Human Development and Family Studies
Journal or Book Title
Encyclopedia of Human Relationships
One of the most important and earliest relationships is the parent-child relationship. During infancy, this relationship focuses on the parent responding to the infant's basic needs. Over time, an attachment forms between the parent and child in response to the these day-to-day interactions. During toddlerhood, parents attempt to shape their children's social behaviors. Parents play various roles for their toddlers, including acting as teacher, nurturers, and providers of guidance and affection. Throughout childhood, children become more interested in peers. However, parents continue to influence their children through their parenting styles. In addition, parents serve as providers of social opportunities, confidants, coaches, and advisors. Although this relationship evolves throughout development, the parent-child relationship still exerts considerable influence over the child.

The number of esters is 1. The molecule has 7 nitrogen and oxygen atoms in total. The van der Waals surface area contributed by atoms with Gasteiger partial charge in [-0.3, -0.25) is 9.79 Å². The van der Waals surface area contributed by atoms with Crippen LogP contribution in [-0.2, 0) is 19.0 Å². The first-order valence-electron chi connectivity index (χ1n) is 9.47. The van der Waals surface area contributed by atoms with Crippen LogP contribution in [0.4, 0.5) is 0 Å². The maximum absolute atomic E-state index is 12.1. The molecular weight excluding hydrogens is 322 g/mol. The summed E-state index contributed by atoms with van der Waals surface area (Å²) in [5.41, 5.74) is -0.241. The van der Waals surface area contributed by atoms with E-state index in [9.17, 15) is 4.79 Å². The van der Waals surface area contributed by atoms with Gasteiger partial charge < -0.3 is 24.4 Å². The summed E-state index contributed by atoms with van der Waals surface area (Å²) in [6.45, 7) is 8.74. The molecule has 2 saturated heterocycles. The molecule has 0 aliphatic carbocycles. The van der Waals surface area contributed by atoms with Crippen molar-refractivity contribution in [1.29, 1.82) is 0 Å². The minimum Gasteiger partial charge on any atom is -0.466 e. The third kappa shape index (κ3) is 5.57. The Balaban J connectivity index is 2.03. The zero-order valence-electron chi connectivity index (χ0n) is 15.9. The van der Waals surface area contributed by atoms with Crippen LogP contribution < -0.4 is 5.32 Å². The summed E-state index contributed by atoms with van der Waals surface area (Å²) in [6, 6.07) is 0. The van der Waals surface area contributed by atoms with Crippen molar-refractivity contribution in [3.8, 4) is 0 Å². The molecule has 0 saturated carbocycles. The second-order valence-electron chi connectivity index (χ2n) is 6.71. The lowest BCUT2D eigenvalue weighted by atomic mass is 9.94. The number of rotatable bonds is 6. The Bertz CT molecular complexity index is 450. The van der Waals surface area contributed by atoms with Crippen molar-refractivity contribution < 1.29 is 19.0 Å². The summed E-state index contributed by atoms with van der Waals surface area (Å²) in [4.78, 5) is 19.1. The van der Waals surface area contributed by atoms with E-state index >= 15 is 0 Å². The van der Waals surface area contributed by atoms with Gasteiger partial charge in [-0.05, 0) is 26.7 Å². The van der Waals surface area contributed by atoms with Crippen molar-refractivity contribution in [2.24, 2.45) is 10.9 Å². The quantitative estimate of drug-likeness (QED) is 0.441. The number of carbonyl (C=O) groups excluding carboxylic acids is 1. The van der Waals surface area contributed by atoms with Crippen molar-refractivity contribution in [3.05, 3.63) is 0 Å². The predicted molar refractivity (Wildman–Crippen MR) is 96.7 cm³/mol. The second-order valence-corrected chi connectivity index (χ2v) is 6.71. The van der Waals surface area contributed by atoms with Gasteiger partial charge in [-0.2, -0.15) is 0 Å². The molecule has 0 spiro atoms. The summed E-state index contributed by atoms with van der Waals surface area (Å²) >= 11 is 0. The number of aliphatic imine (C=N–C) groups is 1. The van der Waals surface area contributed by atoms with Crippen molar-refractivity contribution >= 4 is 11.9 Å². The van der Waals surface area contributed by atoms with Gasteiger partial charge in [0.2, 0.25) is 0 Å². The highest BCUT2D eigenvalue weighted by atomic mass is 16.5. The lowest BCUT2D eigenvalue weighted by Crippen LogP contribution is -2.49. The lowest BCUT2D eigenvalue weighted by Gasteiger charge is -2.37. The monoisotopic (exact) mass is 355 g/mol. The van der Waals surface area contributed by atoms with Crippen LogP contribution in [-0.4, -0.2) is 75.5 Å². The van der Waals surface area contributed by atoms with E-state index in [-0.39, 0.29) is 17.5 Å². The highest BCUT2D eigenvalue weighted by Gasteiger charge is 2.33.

Leidy, Melinda S.; Schofield, Thomas J.; and Parke, Ross D., "Parent-Child Relationships" (2009). Human Development and Family Studies Publications. 86.